“Connect the dots between individual roles and the goals of the organization. When people see that connection, they get a lot of energy out of work. They feel importance, dignity, and meaning in their job.” – Ken Blanchard

A recent PwC report shares, ‘It’s Time to Reimagine Where and How Work Will Get Done,’ employees have become accustomed to working remotely, and they’re expecting hybrid work environments to become the new normal. Another survey from the Harvard Business School stated that 81% of employees either don’t want to go back to the office or they prefer a hybrid working schedule. Some respondents expressed that they were able to prove that they can perform, and even excel, during the pandemic, but desired more flexibility, missed in-person connections with their colleagues, and wanted the ability to be able to go back to the office.

As companies begin planning their return to work within their office spaces, many have realized a hybrid work model may be the best way for them to do so. However, the blending of in-office working, and the current reality of remote working will present business challenges that need to be overcome, i.e., performance management, employee engagement, employee motivation and morale.

 

Does the Hybrid Work Model Work?

Apple, IBM, and Cisco are amongst some of the organization
giants switching to a hybrid work model, solidifying it as a growing trend in the business world. A blog post from
Google CEO Sundar Pichai shared their hybrid approach noting that “the future of work is flexible” and that the changes will result in their workforce coming together in-office for at least 3 days per week.

However, not all companies are in favor of the future of working being a hybrid one. Dropbox, the file hosting software company, decided against a hybrid work approach because they feared it could potentially create an uneven playing field amongst workers. Their plan is to become the world’s first virtual company, with remote work being the expected and equal experience for all of their employees globally.

 

Successfully Managing a Hybrid Work Model

        Even though hybrid work is fast becoming appreciated and expected by many employees, it also has its complexities, especially when it comes to employee engagement, motivation, and morale. By combining the ways of both in-office work and remote work, employers will need to find the best way to manage both ways of working.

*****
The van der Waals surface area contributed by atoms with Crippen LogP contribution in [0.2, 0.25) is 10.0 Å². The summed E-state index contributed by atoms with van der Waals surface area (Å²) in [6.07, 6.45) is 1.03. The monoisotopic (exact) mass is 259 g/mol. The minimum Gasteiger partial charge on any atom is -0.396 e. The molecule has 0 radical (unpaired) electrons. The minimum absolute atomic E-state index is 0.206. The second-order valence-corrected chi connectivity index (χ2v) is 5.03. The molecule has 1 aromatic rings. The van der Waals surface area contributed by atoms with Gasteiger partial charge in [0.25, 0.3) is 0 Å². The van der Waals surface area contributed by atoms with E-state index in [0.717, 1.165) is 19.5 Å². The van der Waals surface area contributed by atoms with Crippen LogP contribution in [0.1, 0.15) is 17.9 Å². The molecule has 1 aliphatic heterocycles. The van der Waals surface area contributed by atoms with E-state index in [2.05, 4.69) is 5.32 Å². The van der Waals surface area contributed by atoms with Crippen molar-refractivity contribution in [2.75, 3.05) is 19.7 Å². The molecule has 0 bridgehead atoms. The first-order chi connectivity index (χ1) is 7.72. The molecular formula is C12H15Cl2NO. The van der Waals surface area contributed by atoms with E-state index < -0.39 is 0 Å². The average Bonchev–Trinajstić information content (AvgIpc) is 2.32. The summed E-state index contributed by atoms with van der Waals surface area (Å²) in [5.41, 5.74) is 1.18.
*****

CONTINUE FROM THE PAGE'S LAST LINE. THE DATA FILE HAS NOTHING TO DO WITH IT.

Running Remote, the world’s largest remote work conference, recently hosted a panel where experts representing organizations of varying sizes came together to discuss their insights on the matter of hybrid work.

 

How to Successfully Transition to a Hybrid Work Model?

When transitioning to a hybrid work model, here are the three key steps that the panelists agreed upon:

1. Be clear about which roles require being in office and which can be done remotely.

2. Thoroughly and thoughtfully document systems and processes.

3. Intentionally create more opportunities for building human connection.

 

Accelerating Employee Engagement in a Hybrid Work Culture

To create an effective hybrid work culture, employers need to handle challenges pertaining to employee engagement, such as issues with communication, wellbeing, and inclusiveness. Innovative solutions to these issues can help to mitigate feelings of demoralization and lead to increases in productivity via the acceleration of engagement and empowerment.

Here are some suggestions we have AND more importantly actions we at Wejungo have done for 5+ years with a Hybrid Work Culture:

  • Reinforce your company’s mission and values
  • Create a culture that supports remote workers and those flexible environments
  • Foster an inclusive company culture
  • Utilize technology to communicate, collaborate, and stay in sync
  • Set up shared goals and make them visible to everyone
  • Reward and recognize employees often
  • Create a space for sharing challenges and mistakes made, and
    what has been learned from them
  • Extend employee perks to remote employees by having perks like wellness spending
  • Offer growth opportunities to everyone
  • Watch out for signs of burnout
  • Help employees stay connected with one another

 

The Power of Empowering Employees

Before COVID-19, the correlation between positive employee
engagement and business performance was clear. Now, it’s even more so. Ensuring engagement in our shifting work climate is an open doorway for even more obstacles and opportunities. If done correctly, a hybrid workplace can empower employees, giving them the freedom to work wherever they feel at their most productive.

It’s the employer’s responsibility to unlock potential and productivity by implementing the right hybrid work model that continues to enable their employees to thrive. However you approach the hybrid future, leveraging our suggestions can boost your current culture AND can enhance the engagement and morale of your team. By focusing on the needs of both your in-office and remote employees concurrently, they will all feel like they are an equal part of the company’s vision, no matter where they are working from.

How are you empowering your employees to create and encourage a positive and engaging work culture?